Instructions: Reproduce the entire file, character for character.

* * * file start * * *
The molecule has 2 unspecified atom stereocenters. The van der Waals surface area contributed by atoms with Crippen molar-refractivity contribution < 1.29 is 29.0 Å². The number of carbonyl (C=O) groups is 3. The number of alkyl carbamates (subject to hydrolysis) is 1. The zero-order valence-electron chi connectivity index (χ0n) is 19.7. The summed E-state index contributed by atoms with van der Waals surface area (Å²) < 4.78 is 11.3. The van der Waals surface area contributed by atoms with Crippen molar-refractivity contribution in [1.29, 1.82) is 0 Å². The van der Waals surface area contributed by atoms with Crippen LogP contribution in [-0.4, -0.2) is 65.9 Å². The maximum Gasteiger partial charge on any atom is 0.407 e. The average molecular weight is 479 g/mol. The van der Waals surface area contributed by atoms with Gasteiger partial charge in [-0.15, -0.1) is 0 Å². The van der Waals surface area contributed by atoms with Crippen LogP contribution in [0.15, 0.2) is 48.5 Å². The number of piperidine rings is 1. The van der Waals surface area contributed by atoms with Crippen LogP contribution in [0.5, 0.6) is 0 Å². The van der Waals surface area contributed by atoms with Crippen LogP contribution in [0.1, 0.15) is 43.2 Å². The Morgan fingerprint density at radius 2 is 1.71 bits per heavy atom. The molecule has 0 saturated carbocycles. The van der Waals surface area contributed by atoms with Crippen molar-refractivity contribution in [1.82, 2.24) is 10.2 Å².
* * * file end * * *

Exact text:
The molecule has 2 unspecified atom stereocenters. The van der Waals surface area contributed by atoms with Crippen molar-refractivity contribution < 1.29 is 29.0 Å². The number of carbonyl (C=O) groups is 3. The number of alkyl carbamates (subject to hydrolysis) is 1. The zero-order valence-electron chi connectivity index (χ0n) is 19.7. The summed E-state index contributed by atoms with van der Waals surface area (Å²) < 4.78 is 11.3. The van der Waals surface area contributed by atoms with Crippen molar-refractivity contribution in [1.29, 1.82) is 0 Å². The van der Waals surface area contributed by atoms with Crippen LogP contribution in [-0.4, -0.2) is 65.9 Å². The maximum Gasteiger partial charge on any atom is 0.407 e. The average molecular weight is 479 g/mol. The van der Waals surface area contributed by atoms with Gasteiger partial charge in [-0.15, -0.1) is 0 Å². The van der Waals surface area contributed by atoms with Crippen LogP contribution in [0.15, 0.2) is 48.5 Å². The number of piperidine rings is 1. The van der Waals surface area contributed by atoms with Crippen LogP contribution in [0.5, 0.6) is 0 Å². The van der Waals surface area contributed by atoms with Crippen LogP contribution in [0.1, 0.15) is 43.2 Å². The Morgan fingerprint density at radius 2 is 1.71 bits per heavy atom. The molecule has 0 saturated carbocycles. The van der Waals surface area contributed by atoms with Crippen molar-refractivity contribution in [1.82, 2.24) is 10.2 Å².